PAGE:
The Cradle Act would give new parents paid leave through their Social Security benefits—here's what financial advisers think

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Republicans in Congress released a new plan to give working parents paid maternity and paternity leave earlier this week, and it hinges on a slightly unexpected source of funding.

Under the Cradle Act, which was proposed by Sens. Joni Ernst (R-Iowa) and Mike Lee (R-Utah), parents could opt to receive one, two or three months of paid leave benefits in exchange for agreeing to delay their own retirement and collection of Social Security payments by double the length of the paid leave time they took.

Parents would still bear the cost of taking time off, but the bill would allow them to access some of their Social Security income early — essentially, to borrow from their future selves.


The U.S. is the only industrialized country that doesn't guarantee paid parental leave to working parents. Both Democrats and Republicans have vowed to find a solution, and this bill is only the latest in a series of proposals from legislators.

But 74 percent of voters say they want the government to require businesses to offer such leave to their employees.

Almost every industrialized country except the U.S. gives working mothers at least three months of paid maternity leave, and in most of those countries, such programs are funded through a tax. But the idea of imposing a tax or making businesses directly pay for the benefit hasn't mustered bi-partisan support before, which is why Ernst and Lee have argued that the Cradle Act, which would require neither employers or the government to pay up, could be a solution.

But having workers tap their Social Security income early and delay retirement is likely to have big effects on their entire financial lives, not just the few months they cared for their new baby, according to financial planners CNBC Make It spoke with.

Betting on the future of an overburdened system

Planners' biggest concern for parents stems from whether the Social Security fund could handle this additional need and still provide traditional benefits to those workers when they hit retirement.

The Social Security system is currently running a deficit for the first time in more than 30 years and is projected to run out of money to pay workers their full benefit amounts by 2035. Adding further withdrawals from working parents, who won't repay such sums for decades, could overburden the system and worsen funding problems.

"Regardless of whether Congress could devise a cost-neutral solution, it seems an unfair choice to present to young parents, and something of a gamble," says Sean A. Fletcher, a financial planner based in San Francisco. "If the Social Security Trust becomes defunct, they'll regret not taking the paid leave. Conversely, if they experience poor health before retirement, they may regret facing an inability to retire earlier. Most new parents already expect Social Security to begin at 70. For someone with a heart condition, six months could mean a lot."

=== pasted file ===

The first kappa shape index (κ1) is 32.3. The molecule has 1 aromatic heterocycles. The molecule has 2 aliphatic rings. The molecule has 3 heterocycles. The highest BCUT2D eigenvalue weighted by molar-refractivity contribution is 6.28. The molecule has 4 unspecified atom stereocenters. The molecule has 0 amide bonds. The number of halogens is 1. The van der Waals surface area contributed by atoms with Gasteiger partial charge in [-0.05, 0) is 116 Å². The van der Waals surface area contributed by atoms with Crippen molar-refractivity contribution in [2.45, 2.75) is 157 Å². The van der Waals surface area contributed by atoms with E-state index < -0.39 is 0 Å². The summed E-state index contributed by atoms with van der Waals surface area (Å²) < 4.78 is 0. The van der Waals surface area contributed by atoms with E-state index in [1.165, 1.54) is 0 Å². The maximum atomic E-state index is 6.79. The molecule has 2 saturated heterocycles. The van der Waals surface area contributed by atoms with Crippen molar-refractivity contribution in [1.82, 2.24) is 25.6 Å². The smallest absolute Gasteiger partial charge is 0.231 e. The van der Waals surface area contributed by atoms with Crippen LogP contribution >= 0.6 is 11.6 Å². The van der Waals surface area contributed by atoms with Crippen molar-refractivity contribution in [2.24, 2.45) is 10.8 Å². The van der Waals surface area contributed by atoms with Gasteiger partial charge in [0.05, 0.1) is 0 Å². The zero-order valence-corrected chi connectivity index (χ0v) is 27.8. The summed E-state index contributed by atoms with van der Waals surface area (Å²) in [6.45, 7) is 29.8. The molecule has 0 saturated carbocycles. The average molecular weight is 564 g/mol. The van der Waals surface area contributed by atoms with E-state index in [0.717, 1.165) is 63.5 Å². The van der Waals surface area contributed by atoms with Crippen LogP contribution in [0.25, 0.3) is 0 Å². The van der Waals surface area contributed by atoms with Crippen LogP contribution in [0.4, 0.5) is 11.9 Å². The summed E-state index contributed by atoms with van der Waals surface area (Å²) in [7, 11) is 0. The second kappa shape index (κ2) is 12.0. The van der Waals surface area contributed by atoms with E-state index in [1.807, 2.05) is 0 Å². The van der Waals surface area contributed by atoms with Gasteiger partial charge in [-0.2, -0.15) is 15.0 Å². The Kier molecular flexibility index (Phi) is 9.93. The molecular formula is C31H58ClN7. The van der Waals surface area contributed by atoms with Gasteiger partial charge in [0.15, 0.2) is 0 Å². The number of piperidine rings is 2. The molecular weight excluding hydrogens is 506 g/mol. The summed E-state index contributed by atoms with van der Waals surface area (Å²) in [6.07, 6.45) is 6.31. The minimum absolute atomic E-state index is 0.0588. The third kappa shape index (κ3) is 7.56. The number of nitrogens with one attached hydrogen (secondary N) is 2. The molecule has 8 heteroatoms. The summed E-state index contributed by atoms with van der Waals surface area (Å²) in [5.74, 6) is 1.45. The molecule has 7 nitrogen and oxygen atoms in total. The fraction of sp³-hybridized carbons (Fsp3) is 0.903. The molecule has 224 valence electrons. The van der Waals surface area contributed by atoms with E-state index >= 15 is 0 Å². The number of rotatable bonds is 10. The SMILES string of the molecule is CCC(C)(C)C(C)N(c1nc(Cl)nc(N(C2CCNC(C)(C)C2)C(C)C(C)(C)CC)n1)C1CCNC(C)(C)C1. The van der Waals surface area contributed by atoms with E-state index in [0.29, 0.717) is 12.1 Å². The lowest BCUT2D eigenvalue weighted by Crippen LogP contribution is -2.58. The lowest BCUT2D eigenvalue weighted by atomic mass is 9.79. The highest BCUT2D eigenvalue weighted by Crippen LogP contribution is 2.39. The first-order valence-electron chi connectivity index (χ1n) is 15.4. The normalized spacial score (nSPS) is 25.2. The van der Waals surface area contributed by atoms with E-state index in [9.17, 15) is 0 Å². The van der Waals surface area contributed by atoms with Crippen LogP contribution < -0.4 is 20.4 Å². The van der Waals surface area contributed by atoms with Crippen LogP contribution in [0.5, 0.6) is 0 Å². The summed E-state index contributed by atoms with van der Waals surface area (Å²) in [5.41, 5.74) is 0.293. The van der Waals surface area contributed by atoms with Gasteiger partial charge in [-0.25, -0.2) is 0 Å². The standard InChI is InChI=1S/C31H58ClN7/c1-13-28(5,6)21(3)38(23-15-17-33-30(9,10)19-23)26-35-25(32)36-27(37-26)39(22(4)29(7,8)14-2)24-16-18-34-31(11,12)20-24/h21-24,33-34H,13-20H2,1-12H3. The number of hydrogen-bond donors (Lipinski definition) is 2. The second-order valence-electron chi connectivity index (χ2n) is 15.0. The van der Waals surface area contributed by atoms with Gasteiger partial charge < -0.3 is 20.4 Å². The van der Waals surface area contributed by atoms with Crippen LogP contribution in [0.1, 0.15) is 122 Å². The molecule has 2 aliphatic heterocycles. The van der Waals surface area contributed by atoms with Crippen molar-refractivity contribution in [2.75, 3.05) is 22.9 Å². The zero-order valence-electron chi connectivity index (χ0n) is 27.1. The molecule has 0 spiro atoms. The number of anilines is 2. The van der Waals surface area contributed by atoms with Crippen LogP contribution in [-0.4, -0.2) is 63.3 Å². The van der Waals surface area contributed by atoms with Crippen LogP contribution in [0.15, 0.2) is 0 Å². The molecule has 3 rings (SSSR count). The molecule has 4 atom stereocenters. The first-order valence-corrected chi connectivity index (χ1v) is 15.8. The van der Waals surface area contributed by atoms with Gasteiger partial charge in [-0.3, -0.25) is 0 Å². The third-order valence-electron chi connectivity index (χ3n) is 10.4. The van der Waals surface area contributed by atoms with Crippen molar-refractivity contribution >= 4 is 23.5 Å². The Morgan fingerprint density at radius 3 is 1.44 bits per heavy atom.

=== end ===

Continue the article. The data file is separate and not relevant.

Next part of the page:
Waiting to tap Social Security could cause big financial problems for workers who find themselves dealing with illness, job loss, or some other hardship and have shallow savings to rely on. In such cases, many workers typically consider taking early withdrawals, but for these parents that option would not be available.

Wait to take your benefits, but start discussing retirement now

Still many planners saw this as a good thing. While the best time to begin taking Social Security varies depending on marital status and earnings, traditional guidance recommends waiting until age 70 because, for every year you delay, your benefit increases by 6-8 percent.

"If the act was written in a way that it would permanently reduce your estimated benefits, this would absolutely be a bad idea," says Jeffrey Edwards, a financial planner based in Irvine, Calif. "However, advising clients to delay filing for Social Security benefits is almost universal. If a client is unable to push filing to age 70 and there are insufficient assets to cover retirement funding until then, there's a bigger problem. If I'm discussing this provision with a client in their 30s or 40s, there should more than enough time to properly plan for a 'delayed' retirement."

Financial planner Allan Moskowitz, based out of El Cerrito, Calif., echoed Edwards' thoughts, saying the thought of delaying Social Security forces a conversation around retirement planning that is better to start in your 20s, 30s, or 40s when you're having children, then say when you're in your 50s or only five years out.

"I think this could potentially be a great idea, since it would get people thinking and planning for their retirement. A big reason many people are unprepared to retire is that they fail to plan," says Moskowitz, who adds that fewer people "would be unprepared for retirement if they had to think through some of the pros and cons of their current actions and lifestyles in the context of planning for their futures."

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